A(nother) Business Case for Twitter

I can’t see why some companies continue to block Twitter access to their employees.  Especially developers.  For me, Twitter has been an invaluable resource.  A wealth of 140 character wisdom.  An constant supply of what is new in the SharePoint (or insert your favorite topic here) world.

This example just happened to me yesterday.  I am working for a client that wants me to write a SharePoint 2010 workflow using K2’s Blackpearl.  Believe me, I am excited about using Blackpearl but it is a learning curve and I want to be productive.   Normally, I would just fire up Visual Studio and start writing a workflow.  K2 promises that Blackpearl can write complex workflows without code.  I wanted to see if I could figure it out on my own.  I read through the “My first workflow” instructions and thought I understood what I needed to do.  I started working through my own requirements when I got stumpted.  I knew what I wanted to do, I just couldn’t figure out how to tell Blackpearl to do it!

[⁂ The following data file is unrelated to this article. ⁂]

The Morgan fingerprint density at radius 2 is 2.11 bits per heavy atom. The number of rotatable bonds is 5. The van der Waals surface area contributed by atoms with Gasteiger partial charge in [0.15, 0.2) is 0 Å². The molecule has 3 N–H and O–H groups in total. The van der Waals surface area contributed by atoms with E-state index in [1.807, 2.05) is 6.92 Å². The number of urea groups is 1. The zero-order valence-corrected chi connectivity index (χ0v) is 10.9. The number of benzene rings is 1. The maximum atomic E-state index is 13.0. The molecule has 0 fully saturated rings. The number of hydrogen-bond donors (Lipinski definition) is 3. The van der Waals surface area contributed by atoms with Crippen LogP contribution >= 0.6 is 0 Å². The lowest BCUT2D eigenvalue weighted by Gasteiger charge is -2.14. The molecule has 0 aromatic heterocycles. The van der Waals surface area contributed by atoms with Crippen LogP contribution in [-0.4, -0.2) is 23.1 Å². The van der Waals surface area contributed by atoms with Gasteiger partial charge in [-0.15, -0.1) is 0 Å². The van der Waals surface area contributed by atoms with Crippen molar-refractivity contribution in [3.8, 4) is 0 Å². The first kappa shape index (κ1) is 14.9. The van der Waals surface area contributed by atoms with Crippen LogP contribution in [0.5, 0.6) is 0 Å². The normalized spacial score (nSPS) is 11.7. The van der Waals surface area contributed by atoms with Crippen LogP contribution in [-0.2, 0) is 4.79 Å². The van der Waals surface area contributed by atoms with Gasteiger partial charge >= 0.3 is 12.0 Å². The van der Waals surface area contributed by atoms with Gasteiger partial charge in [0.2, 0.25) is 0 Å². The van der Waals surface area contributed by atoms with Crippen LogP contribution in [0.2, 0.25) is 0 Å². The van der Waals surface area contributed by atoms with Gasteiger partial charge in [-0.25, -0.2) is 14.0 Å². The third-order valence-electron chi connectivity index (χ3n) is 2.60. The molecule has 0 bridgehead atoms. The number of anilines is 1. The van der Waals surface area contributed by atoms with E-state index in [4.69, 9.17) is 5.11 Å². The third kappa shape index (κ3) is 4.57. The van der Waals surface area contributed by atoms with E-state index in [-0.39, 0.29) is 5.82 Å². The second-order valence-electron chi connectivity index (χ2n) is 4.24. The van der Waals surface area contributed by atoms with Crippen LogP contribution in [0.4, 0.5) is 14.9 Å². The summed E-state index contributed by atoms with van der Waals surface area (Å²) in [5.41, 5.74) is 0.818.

Finally, I sent out a Tweet asking this simple question:

I received a reply asking for my contact information and later last night – I received a detailed email from Holly at K2 telling me how I could accomplish this.  I searched Google, Bing without any hint on how to do this.  It didn’t help that I wouldn’t have understood what I was reading anyway.  Holly’s instructions were clear and easy to understand.  We’ve exchanged a couple of emails and she has suggested ways I could fulfill my whole requirement.  I am going to try this but I was so pleased that I wanted to get this post out here so that other companies would think twice about allowing their developers to use tools like Twitter.

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